First Dinner in Hall, 26 March 1964.
When does a College begin? Perhaps when the project is announced to the world. Perhaps when the first students arrive. Yet both those happened before there were any buildings. A College is its people but it is also its built form. The central buildings, dominated by the great Dining Hall, were officially opened by the Duke of Edinburgh in 1964, and the first dinner in Hall took place that year on 26 March.
The Hall is the beating heart of the College. It is the symbolic centre, especially in a secular institution that, unlike ancient colleges, has no chapel at its core. What’s more, the Hall is probably the largest in Oxbridge, at 22 metres square and 11.6 metres to its highest point. The three great concrete barrel vaults are among the largest in Britain, and the sixty soaring window mullions, each weighing two tons, draw our eyes upward towards the lunettes. The wood panelling is British Columbian, the copper for the light casements came from the Central African Federation. The north and south aisles have fluted brick acoustic walls.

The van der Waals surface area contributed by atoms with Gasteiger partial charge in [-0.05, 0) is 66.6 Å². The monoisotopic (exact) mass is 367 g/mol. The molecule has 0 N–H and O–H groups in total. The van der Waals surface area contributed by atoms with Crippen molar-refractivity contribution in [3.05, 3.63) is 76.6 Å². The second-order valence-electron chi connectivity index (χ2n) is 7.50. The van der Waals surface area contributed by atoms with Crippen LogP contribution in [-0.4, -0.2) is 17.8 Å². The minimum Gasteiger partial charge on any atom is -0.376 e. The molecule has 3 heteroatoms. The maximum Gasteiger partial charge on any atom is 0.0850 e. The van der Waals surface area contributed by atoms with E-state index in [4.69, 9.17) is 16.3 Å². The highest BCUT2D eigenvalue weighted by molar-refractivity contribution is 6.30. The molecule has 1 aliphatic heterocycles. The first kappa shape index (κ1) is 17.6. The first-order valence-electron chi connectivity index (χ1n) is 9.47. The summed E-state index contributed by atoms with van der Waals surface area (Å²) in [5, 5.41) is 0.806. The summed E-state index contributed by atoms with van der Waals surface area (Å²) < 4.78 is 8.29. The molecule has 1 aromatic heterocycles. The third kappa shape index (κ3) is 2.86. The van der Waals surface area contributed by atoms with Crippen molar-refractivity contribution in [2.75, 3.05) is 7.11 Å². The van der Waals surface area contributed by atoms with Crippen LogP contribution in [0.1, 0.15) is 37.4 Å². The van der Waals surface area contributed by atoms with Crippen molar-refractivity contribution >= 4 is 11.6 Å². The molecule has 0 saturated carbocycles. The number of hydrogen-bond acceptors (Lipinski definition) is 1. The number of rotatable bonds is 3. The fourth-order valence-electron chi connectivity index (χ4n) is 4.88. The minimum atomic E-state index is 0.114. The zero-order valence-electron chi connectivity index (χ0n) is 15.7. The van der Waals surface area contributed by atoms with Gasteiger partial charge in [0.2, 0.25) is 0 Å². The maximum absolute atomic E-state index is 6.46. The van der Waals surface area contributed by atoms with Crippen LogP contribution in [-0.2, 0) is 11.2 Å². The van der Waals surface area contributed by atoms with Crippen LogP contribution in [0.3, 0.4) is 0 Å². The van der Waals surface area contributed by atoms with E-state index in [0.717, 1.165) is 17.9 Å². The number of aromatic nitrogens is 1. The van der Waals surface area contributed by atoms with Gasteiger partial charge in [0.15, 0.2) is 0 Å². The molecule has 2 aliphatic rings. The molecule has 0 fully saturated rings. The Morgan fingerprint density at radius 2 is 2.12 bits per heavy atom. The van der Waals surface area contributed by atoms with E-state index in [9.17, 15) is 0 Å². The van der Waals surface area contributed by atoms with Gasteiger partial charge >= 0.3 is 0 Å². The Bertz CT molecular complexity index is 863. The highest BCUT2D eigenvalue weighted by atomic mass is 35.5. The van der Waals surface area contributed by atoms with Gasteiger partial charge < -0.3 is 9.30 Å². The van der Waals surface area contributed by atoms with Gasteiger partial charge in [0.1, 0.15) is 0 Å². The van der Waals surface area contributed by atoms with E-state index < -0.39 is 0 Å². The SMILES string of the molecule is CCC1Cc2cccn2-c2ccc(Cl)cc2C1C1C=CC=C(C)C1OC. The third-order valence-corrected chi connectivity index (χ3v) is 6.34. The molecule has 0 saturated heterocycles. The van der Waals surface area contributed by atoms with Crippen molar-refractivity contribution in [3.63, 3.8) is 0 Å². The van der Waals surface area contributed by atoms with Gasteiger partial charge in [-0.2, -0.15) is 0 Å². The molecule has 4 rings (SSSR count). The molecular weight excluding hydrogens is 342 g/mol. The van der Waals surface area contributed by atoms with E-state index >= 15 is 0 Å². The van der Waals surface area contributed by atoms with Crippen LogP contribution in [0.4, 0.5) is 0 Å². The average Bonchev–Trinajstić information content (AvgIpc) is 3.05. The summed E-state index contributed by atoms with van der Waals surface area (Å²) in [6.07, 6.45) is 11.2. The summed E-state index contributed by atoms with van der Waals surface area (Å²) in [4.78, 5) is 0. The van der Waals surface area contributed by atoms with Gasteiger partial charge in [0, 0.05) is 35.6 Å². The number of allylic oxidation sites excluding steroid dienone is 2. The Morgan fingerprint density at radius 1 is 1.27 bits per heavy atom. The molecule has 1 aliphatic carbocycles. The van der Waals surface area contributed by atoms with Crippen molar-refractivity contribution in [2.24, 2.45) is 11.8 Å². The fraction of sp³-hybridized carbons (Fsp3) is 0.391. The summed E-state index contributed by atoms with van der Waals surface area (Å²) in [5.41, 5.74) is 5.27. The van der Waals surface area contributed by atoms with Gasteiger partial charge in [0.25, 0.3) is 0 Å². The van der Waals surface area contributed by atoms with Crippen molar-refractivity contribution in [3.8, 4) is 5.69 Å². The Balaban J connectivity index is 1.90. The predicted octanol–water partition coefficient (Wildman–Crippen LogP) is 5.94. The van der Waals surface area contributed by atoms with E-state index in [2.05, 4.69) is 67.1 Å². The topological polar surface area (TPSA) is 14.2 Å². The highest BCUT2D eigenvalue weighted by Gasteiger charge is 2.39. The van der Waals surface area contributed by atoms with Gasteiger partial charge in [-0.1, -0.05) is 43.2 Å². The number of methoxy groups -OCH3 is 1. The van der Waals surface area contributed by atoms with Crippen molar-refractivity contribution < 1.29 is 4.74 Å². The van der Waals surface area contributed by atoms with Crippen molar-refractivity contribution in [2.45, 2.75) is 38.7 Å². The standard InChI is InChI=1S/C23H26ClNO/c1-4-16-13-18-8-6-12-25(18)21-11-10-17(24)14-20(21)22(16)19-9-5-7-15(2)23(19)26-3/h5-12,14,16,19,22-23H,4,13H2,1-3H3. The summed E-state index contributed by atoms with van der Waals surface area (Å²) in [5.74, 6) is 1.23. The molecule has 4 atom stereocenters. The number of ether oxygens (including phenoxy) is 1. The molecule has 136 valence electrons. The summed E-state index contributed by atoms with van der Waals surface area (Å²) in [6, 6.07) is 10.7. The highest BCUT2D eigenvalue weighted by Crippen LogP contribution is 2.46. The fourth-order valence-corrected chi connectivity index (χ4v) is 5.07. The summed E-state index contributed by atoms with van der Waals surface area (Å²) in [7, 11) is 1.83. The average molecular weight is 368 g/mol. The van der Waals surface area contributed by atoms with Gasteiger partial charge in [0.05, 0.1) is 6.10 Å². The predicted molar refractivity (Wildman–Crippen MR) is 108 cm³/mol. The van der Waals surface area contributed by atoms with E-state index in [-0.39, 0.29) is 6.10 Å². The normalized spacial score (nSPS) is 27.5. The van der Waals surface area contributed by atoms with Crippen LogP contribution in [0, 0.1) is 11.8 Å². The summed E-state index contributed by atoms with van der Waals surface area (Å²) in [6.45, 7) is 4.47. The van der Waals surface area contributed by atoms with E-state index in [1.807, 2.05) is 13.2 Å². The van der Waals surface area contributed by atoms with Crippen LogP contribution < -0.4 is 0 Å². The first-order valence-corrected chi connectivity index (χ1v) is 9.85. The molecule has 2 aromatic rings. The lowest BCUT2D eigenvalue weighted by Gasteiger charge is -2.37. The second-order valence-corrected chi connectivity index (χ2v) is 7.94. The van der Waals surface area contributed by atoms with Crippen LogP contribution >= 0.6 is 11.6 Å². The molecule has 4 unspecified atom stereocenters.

True to the austere aesthetic of the bare materials – concrete, brick, wood – the College avoids the old tradition of covering the walls with portraits. There’s just one single exception: the portrait of the Founder. The grandness of the Hall is owed to one more reason: the assumption, still true in 1964 but soon abandoned throughout Oxbridge, that every night the entire College would sit down together for formal dinner, begowned. Cultures change: but the legacy is a magnificent and adaptable space, which does indeed allow the whole community every so often to come together.
Dr Mark Goldie, March 2014